June 27, 2017
I have been to several great house museums, including Frank Lloyd Wright’s Falling Water, William Morris’s Red House, Gaudi’s Casa Batlló, and Buckminster Fuller’s Dymaxion House but I don’t remember gasps of delight like ones we all gave out when the unexpected details of the Rietveld Schröder House in Utrecht were revealed. I had seen Rietveld’s chairs, and photos and models of the building’s exterior in the Gemeente Museum, but the house itself was full of surprises.
Arriving for our reserved reservation, we were each given an audio-guide and and a human guide accompanied our group to the front door and into the house. The audio guide allowed us to visit the rooms at our own pace, and allowed for visitors from around the world (we were there with a small group of young Chinese tourists). The human guide’s role only became apparent when we moved to the upstairs (more on that later).
Even before we entered, we saw a few clever details. There was a mail slot in a glass box, so you could see if you had received mail. There was a hatch for deliveries and instructions painted on the exterior indicating to delivery men to talk into a hole in the wall. And while the building was a combination of rectangles in the De Stijl colors — red/yellow/blue/white/black and grey, the front door, was black, so as not to show dirt. All of the doors in the house were either black or had black rectangles around the handles, for the same reason.
The house was built as a commission by the widow Truus Schröder-Schräder, and Schröder is given credit for designing the house with Rietveld. She had some very Dutch ideas about having a clean simple life. She had the house built with a sink in every room, and colored paint was the only decorative element. In some ways this reminded me of the Beeldenstorm, when in the 16th century Dutch Protestant mobs removed all Catholic decorations from churches, which were stripped bare and white-washed. But while quintessentially Dutch in some ways, Schröder and Rietveld rejected conventionality, both in the design of the house, which shocked the neighbors, and in the love affair they started as they built the house. Reitveld designed an office for himself on the ground floor but he did not move into the house to live with Schröder until his wife died 30 years later.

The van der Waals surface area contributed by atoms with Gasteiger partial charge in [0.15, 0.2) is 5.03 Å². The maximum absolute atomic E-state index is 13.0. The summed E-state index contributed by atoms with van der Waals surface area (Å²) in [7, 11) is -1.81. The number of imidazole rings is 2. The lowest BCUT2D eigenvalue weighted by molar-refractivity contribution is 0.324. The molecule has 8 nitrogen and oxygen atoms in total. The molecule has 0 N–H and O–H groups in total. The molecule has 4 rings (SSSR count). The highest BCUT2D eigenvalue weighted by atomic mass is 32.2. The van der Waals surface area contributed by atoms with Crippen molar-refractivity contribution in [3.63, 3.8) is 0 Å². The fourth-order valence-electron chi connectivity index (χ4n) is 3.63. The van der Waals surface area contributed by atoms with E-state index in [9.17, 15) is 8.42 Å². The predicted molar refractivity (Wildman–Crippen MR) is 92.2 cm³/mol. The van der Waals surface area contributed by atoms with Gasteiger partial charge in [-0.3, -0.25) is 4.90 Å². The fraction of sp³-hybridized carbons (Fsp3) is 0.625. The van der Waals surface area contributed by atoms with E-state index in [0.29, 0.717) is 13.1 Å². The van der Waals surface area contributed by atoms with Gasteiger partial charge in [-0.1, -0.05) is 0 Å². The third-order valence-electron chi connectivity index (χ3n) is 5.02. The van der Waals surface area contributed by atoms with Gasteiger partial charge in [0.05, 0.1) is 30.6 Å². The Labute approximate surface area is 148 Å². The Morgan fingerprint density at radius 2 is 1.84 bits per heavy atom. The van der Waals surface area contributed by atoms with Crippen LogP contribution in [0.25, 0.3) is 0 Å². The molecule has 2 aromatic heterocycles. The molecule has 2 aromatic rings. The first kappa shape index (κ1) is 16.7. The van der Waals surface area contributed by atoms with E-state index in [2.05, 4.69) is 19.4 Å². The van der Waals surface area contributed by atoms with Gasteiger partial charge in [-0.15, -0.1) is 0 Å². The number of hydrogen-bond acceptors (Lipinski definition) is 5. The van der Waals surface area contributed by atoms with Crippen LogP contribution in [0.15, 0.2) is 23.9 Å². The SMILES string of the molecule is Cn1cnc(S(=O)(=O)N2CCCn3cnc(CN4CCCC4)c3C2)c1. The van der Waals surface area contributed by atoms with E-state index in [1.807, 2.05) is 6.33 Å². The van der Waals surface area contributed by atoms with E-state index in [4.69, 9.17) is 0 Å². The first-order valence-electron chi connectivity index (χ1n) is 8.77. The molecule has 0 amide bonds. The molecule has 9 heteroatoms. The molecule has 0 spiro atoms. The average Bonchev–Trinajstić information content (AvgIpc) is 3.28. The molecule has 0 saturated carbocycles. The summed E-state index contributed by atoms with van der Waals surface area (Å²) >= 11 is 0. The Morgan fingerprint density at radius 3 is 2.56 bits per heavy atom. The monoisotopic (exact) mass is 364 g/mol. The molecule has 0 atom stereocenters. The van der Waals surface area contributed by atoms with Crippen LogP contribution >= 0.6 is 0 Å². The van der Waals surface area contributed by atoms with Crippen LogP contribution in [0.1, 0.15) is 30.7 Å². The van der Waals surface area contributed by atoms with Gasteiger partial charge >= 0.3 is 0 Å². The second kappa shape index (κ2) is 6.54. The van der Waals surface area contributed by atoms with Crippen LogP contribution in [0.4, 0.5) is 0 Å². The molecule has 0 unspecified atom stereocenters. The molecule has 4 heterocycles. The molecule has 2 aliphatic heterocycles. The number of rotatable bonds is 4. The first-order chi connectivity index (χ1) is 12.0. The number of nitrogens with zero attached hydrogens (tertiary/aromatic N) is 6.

More than colored rectangles, the house is a study in light and space. This was especially clear when we moved to the upstairs, where Schröder and her children lived — while the kitchen, Rietveld’s office and a maid’s bedroom were downstairs, the Schröders’s bedrooms and the living and dining areas are all upstairs. When I first climbed the stairs, the second was almost all one big open space. The only walls were around the toilet, and between the dining area and Truus Schröder’s bedroom (this wall includes a dumb waiter to bring food up from downstairs). But then the guide put on white gloves, and started to demonstrate the magic of the house. Colored panels (in the De Stijl colors) slid out, closing off the bedrooms. Colored rectangles, hanging on the walls fit into the window frames as shutters. Even the central stairway and the sky light could be closed up at night.
And these weren’t the only magic transformations – tables folded out from the walls, beds converted into couches, and stools into chairs. One of the most beautiful “tricks” was one I had seen Frank Lloyd Right use — because the house’s walls are not load-bearing, and the supports are not in the corners of the house, the corner windows in the dining area are able to open without any frame between them, making it almost feel like you are outside.
Another cleaver device was the speaking tube or “spreekbuis”, which acted almost like an intercom. It allowed vendors like the milkman to speak the residents.
Much of the house’s design seems a bit less radical to us, who are accustomed to a century of stripped down design — it can even feel a bit like Ikea. While most of the interior was custom made, including even the radiators, I was amused to hear that the bookshelves mounted on one wall were, in fact, from Sears. Schröder had mounted one horizontally and one vertically, in keeping with the theme of irregular rectangles.
The house was so exciting to visit, I was almost sorry to go when the tour was over.
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